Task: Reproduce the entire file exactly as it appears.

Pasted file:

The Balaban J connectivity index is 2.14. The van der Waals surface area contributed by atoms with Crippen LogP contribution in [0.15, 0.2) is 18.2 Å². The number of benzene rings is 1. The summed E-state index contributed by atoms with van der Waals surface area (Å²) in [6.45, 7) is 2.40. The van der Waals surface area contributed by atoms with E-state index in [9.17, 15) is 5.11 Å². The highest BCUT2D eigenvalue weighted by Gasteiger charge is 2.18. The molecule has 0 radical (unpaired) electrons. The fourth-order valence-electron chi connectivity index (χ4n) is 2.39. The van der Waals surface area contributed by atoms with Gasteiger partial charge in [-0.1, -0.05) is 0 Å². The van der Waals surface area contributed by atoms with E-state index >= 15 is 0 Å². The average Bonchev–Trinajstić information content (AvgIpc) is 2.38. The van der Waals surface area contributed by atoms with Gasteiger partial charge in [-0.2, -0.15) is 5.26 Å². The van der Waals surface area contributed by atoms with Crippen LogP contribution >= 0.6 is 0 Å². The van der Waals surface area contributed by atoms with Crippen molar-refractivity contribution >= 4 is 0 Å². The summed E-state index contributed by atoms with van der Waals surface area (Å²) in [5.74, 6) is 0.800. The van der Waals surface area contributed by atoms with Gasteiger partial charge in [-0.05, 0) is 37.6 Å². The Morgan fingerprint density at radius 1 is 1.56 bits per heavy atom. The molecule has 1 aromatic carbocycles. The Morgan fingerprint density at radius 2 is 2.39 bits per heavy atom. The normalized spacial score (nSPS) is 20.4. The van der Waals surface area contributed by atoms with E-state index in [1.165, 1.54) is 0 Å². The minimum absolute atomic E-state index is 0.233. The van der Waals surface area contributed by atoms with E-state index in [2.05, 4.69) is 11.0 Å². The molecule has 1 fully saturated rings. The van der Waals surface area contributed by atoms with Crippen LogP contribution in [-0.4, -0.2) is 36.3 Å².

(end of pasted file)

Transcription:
The Balaban J connectivity index is 2.14. The van der Waals surface area contributed by atoms with Crippen LogP contribution in [0.15, 0.2) is 18.2 Å². The number of benzene rings is 1. The summed E-state index contributed by atoms with van der Waals surface area (Å²) in [6.45, 7) is 2.40. The van der Waals surface area contributed by atoms with E-state index in [9.17, 15) is 5.11 Å². The highest BCUT2D eigenvalue weighted by Gasteiger charge is 2.18. The molecule has 0 radical (unpaired) electrons. The fourth-order valence-electron chi connectivity index (χ4n) is 2.39. The van der Waals surface area contributed by atoms with Gasteiger partial charge in [-0.1, -0.05) is 0 Å². The van der Waals surface area contributed by atoms with E-state index >= 15 is 0 Å². The average Bonchev–Trinajstić information content (AvgIpc) is 2.38. The van der Waals surface area contributed by atoms with Gasteiger partial charge in [-0.2, -0.15) is 5.26 Å². The van der Waals surface area contributed by atoms with Crippen LogP contribution >= 0.6 is 0 Å². The van der Waals surface area contributed by atoms with Crippen molar-refractivity contribution >= 4 is 0 Å². The summed E-state index contributed by atoms with van der Waals surface area (Å²) in [5.74, 6) is 0.800. The van der Waals surface area contributed by atoms with Gasteiger partial charge in [-0.05, 0) is 37.6 Å². The Morgan fingerprint density at radius 1 is 1.56 bits per heavy atom. The molecule has 1 aromatic carbocycles. The Morgan fingerprint density at radius 2 is 2.39 bits per heavy atom. The normalized spacial score (nSPS) is 20.4. The van der Waals surface area contributed by atoms with E-state index in [1.165, 1.54) is 0 Å². The minimum absolute atomic E-state index is 0.233. The van der Waals surface area contributed by atoms with E-state index in [2.05, 4.69) is 11.0 Å². The molecule has 1 fully saturated rings. The van der Waals surface area contributed by atoms with Crippen LogP contribution in [-0.4, -0.2) is 36.3 Å².